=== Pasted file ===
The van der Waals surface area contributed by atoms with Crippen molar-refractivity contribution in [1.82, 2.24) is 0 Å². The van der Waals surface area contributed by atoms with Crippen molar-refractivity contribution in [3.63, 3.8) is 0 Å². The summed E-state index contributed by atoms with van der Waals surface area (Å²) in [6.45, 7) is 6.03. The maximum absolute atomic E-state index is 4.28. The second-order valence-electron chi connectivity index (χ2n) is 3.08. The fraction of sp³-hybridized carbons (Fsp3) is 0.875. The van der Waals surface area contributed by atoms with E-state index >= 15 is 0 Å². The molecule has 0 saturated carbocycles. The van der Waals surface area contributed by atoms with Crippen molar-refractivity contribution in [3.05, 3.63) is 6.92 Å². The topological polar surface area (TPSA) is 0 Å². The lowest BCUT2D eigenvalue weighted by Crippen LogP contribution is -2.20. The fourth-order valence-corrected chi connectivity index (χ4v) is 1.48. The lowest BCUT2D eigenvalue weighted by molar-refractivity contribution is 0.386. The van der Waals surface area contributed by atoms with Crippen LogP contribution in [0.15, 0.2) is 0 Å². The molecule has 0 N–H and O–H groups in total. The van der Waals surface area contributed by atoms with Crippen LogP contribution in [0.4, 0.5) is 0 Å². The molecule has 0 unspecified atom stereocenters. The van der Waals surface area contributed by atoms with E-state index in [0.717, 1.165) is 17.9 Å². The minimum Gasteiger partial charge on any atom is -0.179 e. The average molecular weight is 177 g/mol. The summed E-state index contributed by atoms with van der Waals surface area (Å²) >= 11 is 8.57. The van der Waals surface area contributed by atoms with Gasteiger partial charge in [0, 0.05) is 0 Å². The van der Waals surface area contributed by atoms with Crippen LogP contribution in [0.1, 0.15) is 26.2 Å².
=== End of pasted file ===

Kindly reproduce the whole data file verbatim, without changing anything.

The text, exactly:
The van der Waals surface area contributed by atoms with Crippen molar-refractivity contribution in [1.82, 2.24) is 0 Å². The van der Waals surface area contributed by atoms with Crippen molar-refractivity contribution in [3.63, 3.8) is 0 Å². The summed E-state index contributed by atoms with van der Waals surface area (Å²) in [6.45, 7) is 6.03. The maximum absolute atomic E-state index is 4.28. The second-order valence-electron chi connectivity index (χ2n) is 3.08. The fraction of sp³-hybridized carbons (Fsp3) is 0.875. The van der Waals surface area contributed by atoms with E-state index >= 15 is 0 Å². The molecule has 0 saturated carbocycles. The van der Waals surface area contributed by atoms with Crippen molar-refractivity contribution in [3.05, 3.63) is 6.92 Å². The topological polar surface area (TPSA) is 0 Å². The lowest BCUT2D eigenvalue weighted by Crippen LogP contribution is -2.20. The fourth-order valence-corrected chi connectivity index (χ4v) is 1.48. The lowest BCUT2D eigenvalue weighted by molar-refractivity contribution is 0.386. The van der Waals surface area contributed by atoms with Crippen LogP contribution in [0.15, 0.2) is 0 Å². The molecule has 0 N–H and O–H groups in total. The van der Waals surface area contributed by atoms with Crippen LogP contribution in [0.4, 0.5) is 0 Å². The molecule has 0 unspecified atom stereocenters. The van der Waals surface area contributed by atoms with E-state index in [0.717, 1.165) is 17.9 Å². The minimum Gasteiger partial charge on any atom is -0.179 e. The average molecular weight is 177 g/mol. The summed E-state index contributed by atoms with van der Waals surface area (Å²) >= 11 is 8.57. The van der Waals surface area contributed by atoms with Gasteiger partial charge in [0, 0.05) is 0 Å². The van der Waals surface area contributed by atoms with Crippen LogP contribution in [0.1, 0.15) is 26.2 Å².